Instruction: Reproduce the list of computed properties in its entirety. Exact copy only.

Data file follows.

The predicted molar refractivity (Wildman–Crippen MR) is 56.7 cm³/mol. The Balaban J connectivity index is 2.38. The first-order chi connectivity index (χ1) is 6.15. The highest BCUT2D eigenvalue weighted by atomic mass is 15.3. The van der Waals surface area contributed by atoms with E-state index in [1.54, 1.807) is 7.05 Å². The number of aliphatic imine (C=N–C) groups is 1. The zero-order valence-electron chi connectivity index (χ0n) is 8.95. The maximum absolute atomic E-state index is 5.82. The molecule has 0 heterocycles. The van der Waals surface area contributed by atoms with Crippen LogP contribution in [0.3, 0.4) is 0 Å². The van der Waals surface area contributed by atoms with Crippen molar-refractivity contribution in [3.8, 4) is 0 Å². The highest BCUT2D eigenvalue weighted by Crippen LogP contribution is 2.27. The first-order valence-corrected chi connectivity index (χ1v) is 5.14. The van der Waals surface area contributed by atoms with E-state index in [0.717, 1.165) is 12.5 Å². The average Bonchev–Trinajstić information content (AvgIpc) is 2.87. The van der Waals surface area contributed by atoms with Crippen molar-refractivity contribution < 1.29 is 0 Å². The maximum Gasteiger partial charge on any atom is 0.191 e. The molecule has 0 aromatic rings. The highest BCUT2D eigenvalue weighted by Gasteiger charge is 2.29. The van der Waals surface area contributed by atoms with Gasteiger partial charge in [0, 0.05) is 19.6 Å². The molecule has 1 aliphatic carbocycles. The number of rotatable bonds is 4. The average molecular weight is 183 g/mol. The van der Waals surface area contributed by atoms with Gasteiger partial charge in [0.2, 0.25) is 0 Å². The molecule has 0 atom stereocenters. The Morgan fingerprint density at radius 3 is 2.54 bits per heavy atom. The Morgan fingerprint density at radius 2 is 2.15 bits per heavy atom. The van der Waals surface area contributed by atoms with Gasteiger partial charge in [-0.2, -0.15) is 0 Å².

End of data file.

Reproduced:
The predicted molar refractivity (Wildman–Crippen MR) is 56.7 cm³/mol. The Balaban J connectivity index is 2.38. The first-order chi connectivity index (χ1) is 6.15. The highest BCUT2D eigenvalue weighted by atomic mass is 15.3. The van der Waals surface area contributed by atoms with E-state index in [1.54, 1.807) is 7.05 Å². The number of aliphatic imine (C=N–C) groups is 1. The zero-order valence-electron chi connectivity index (χ0n) is 8.95. The maximum absolute atomic E-state index is 5.82. The molecule has 0 heterocycles. The van der Waals surface area contributed by atoms with Crippen LogP contribution in [0.3, 0.4) is 0 Å². The van der Waals surface area contributed by atoms with Crippen molar-refractivity contribution in [3.8, 4) is 0 Å². The highest BCUT2D eigenvalue weighted by Crippen LogP contribution is 2.27. The first-order valence-corrected chi connectivity index (χ1v) is 5.14. The van der Waals surface area contributed by atoms with E-state index in [0.717, 1.165) is 12.5 Å². The average Bonchev–Trinajstić information content (AvgIpc) is 2.87. The van der Waals surface area contributed by atoms with Crippen molar-refractivity contribution < 1.29 is 0 Å². The maximum Gasteiger partial charge on any atom is 0.191 e. The molecule has 0 aromatic rings. The highest BCUT2D eigenvalue weighted by Gasteiger charge is 2.29. The van der Waals surface area contributed by atoms with Gasteiger partial charge in [0, 0.05) is 19.6 Å². The molecule has 1 aliphatic carbocycles. The number of rotatable bonds is 4. The average molecular weight is 183 g/mol. The van der Waals surface area contributed by atoms with Gasteiger partial charge in [0.2, 0.25) is 0 Å². The molecule has 0 atom stereocenters. The Morgan fingerprint density at radius 3 is 2.54 bits per heavy atom. The Morgan fingerprint density at radius 2 is 2.15 bits per heavy atom. The van der Waals surface area contributed by atoms with Gasteiger partial charge in [-0.2, -0.15) is 0 Å².